* {{Anvilicious}}: Particularly in the later seasons, nearly every episode took on a "cause" of some sort. Whether ghost surgery, advertising alcohol on TV, DrugsAreBad, or fraternity hazing, there was always some cause-of-the-week that the show tried to hammer home its message about as unsubtly as possible.
** It didn't help that Quincy (and in one episode ''Asten'') was not above delivering speeches about the subject.
* CounterpartComparison / SuspiciouslySimilarSubstitute: An odd example with two characters that had one episode each- actor Gerald S. O'Loughlin played the role of Jake Cutter in season 7's "Smoke Screen", a city insurance and arson investigator brought in on the episode's arson case. In season 8's "A Loss for Words", O'Loughlin returns as Arnold Chatham, an arson investigator that has worked for the coroner's office for 20 years, who has hidden his illiteracy. Same actor, same role, different names, different specific departments.
* HarsherInHindsight: In "Let Me Light The Way", Quincy attempts to persuade the law-enforcement bureaucracy to support the nationwide use of rape kits to collect evidence of sexual assaults. The penny-pinching reluctance of an FBI official to fund Quincy's plans seems a lot harsher when one considers that, forty years later, thousands of the rape kits which RealLife [=ME=]s and activists like Quincy worked so hard to make available have been left sitting in the evidence room, collected but never analyzed, because it would cost money to ''test'' them.
** Many of the issues that Quincy fought for in the 70s to 80s STILL persist in RealLife as of 2015. Drug companies shelving vital medications because there isn't enough profit? Plastic surgeons being allowed to practice with only superficial medical credentials and no real certifications to their skills? Companies cutting corners on safety to save a few bucks? Just to name a few...
** The mind control and interrogation techniques seen in "Sweet Land of Liberty" were very real- the episode was based on the government's MK Ultra experiments.
* NeverLiveItDown: "Next Stop, Nowhere," an alarmist polemic about the evils of punk rock which has naturally become a camp classic among punk fans in the same vein as ''Film/ReeferMadness''. It's dominated the show's reputation ever since.
* SeasonalRot: Quite a few people find the later seasons less enjoyable because of their tendency towards [[{{Anvilicious}} preachiness]].
* SomeAnvilsNeedToBeDropped: For all the complaining about the series being preachy, this is exactly why such a change happened. Many of these social issues needed to be addressed.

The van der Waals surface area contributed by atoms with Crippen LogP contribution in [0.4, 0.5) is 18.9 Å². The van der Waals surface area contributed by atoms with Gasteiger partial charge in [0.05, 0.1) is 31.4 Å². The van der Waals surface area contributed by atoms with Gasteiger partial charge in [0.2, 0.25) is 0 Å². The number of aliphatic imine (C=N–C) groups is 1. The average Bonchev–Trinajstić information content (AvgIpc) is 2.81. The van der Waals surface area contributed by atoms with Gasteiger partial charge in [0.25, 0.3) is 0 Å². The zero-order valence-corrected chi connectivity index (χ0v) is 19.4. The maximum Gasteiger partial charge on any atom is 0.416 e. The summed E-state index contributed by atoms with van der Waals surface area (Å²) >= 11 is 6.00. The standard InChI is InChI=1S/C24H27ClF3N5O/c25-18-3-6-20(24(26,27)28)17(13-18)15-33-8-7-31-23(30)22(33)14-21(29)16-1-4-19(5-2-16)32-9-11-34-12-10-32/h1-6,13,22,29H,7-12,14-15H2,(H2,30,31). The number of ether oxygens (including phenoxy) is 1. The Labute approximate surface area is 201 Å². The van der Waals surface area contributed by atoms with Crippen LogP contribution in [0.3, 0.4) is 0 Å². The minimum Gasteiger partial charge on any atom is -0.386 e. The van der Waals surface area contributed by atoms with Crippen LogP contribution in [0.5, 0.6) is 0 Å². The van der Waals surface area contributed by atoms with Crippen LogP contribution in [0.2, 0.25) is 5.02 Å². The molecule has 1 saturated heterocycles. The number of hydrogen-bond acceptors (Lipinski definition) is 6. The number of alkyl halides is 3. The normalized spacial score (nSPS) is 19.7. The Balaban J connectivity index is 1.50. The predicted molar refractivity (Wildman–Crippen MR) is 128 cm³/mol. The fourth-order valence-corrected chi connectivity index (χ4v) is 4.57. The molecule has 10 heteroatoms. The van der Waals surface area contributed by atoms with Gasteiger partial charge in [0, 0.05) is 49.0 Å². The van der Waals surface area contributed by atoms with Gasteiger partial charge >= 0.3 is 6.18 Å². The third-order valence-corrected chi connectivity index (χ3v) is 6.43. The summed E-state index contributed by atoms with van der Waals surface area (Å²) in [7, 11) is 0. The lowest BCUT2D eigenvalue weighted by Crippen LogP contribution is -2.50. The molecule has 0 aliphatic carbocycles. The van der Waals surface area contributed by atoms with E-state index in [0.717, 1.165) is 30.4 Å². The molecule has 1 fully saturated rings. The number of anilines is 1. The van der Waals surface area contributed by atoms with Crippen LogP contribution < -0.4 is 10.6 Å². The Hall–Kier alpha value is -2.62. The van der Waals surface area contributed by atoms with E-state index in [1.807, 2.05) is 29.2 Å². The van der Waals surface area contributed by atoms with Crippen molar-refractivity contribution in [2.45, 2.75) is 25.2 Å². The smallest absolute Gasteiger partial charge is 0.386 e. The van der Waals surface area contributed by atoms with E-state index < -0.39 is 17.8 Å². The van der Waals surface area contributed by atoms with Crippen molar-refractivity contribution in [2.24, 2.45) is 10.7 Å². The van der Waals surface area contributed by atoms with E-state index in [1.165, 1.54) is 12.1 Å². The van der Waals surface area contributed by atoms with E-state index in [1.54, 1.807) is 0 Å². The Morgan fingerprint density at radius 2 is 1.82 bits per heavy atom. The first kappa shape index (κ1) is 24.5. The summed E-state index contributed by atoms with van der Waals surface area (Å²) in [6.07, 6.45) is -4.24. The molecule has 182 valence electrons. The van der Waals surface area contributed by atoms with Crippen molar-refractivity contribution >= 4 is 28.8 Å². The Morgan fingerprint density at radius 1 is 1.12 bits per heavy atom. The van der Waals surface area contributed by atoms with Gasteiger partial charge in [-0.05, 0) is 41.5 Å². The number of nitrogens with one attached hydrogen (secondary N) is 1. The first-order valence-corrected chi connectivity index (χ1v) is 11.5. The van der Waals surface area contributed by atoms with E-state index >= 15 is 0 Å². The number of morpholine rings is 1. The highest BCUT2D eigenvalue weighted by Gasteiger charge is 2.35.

* SpecialEffectFailure: The apartment fire effect in season 7's "Smoke Screen" is a terribly done overlay that doesn't look close to real.
** For the most part, the makeup job used in "The Depth of Beauty" is incredibly well done. But they only applied it during the interview scene where the woman unmasks, meaning closeups of her eyes in other scenes lack the heavy scarring.
* TechnologyMarchesOn: A teenager in the HollywoodTourettes episode was a movie buff who couldn't enjoy movies for fear of making outbursts in a public theater. A few years later watching movies at home using a VCR would become commonplace.
** Asten forces Quincy(and much of the staff) to carry beeping pagers at one point. Pagers are, of course, obsolete now, and Quincy would be carrying a cell phone these days.
* TheyWastedAPerfectlyGoodCharacter: Dr. Hiro from "Has Anyone Seen Quincy?" is the chief corner of Los Angeles, but only had one episode and is forgotten about afterwards.
* TheyWastedAPerfectlyGoodPlot: "What Happened To Morris Perlmutter?", in which a gripping murder mystery is inexplicably sidelined in favour of a PSA about the title character's hearing for almost the entire episode. (Why yes, this ''is'' [[SeasonalRot from the final season]], how'd you guess?)
** That is to say, the murder that opens the episode is quickly shoved to the sidelines. A blood test against a possible suspect turns out negative, until it's revealed the suspect is anemic and requires frequent blood transfusions, which caused the negative result... then nothing. That little discovery ends the murder story and it's not touched upon again.